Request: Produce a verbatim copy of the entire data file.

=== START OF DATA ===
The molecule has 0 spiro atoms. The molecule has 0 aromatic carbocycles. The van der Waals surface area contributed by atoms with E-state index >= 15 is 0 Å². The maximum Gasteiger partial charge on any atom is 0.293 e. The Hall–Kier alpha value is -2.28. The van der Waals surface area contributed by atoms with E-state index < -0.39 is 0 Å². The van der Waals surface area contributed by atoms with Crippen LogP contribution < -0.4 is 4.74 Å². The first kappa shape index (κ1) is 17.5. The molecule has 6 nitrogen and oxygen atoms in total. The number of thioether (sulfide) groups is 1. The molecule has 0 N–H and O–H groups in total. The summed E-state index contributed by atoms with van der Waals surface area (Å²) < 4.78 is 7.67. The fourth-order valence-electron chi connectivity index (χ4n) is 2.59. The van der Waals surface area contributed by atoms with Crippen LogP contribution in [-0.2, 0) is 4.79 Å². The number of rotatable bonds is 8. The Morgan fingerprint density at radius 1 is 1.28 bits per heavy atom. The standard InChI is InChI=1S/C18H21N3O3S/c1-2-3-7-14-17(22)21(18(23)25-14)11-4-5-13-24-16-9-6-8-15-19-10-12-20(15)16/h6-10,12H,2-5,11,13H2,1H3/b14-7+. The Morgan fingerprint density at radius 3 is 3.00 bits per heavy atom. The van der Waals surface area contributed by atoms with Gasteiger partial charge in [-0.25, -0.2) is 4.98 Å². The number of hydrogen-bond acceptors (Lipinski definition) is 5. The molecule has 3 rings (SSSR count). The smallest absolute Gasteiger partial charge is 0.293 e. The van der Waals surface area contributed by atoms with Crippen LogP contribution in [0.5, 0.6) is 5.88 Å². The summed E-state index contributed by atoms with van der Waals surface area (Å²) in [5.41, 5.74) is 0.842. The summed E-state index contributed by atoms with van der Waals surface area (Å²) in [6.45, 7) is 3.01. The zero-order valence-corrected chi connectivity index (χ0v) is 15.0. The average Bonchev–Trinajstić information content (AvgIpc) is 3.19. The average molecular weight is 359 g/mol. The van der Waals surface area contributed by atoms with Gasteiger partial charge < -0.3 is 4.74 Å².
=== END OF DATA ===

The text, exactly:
The molecule has 0 spiro atoms. The molecule has 0 aromatic carbocycles. The van der Waals surface area contributed by atoms with E-state index >= 15 is 0 Å². The maximum Gasteiger partial charge on any atom is 0.293 e. The Hall–Kier alpha value is -2.28. The van der Waals surface area contributed by atoms with E-state index < -0.39 is 0 Å². The van der Waals surface area contributed by atoms with Crippen LogP contribution < -0.4 is 4.74 Å². The first kappa shape index (κ1) is 17.5. The molecule has 6 nitrogen and oxygen atoms in total. The number of thioether (sulfide) groups is 1. The molecule has 0 N–H and O–H groups in total. The summed E-state index contributed by atoms with van der Waals surface area (Å²) < 4.78 is 7.67. The fourth-order valence-electron chi connectivity index (χ4n) is 2.59. The van der Waals surface area contributed by atoms with Crippen LogP contribution in [-0.2, 0) is 4.79 Å². The number of rotatable bonds is 8. The Morgan fingerprint density at radius 1 is 1.28 bits per heavy atom. The standard InChI is InChI=1S/C18H21N3O3S/c1-2-3-7-14-17(22)21(18(23)25-14)11-4-5-13-24-16-9-6-8-15-19-10-12-20(15)16/h6-10,12H,2-5,11,13H2,1H3/b14-7+. The Morgan fingerprint density at radius 3 is 3.00 bits per heavy atom. The van der Waals surface area contributed by atoms with Gasteiger partial charge in [-0.25, -0.2) is 4.98 Å². The number of hydrogen-bond acceptors (Lipinski definition) is 5. The molecule has 3 rings (SSSR count). The smallest absolute Gasteiger partial charge is 0.293 e. The van der Waals surface area contributed by atoms with Crippen LogP contribution in [0.5, 0.6) is 5.88 Å². The summed E-state index contributed by atoms with van der Waals surface area (Å²) in [5.41, 5.74) is 0.842. The summed E-state index contributed by atoms with van der Waals surface area (Å²) in [6.45, 7) is 3.01. The zero-order valence-corrected chi connectivity index (χ0v) is 15.0. The average Bonchev–Trinajstić information content (AvgIpc) is 3.19. The average molecular weight is 359 g/mol. The van der Waals surface area contributed by atoms with Gasteiger partial charge < -0.3 is 4.74 Å².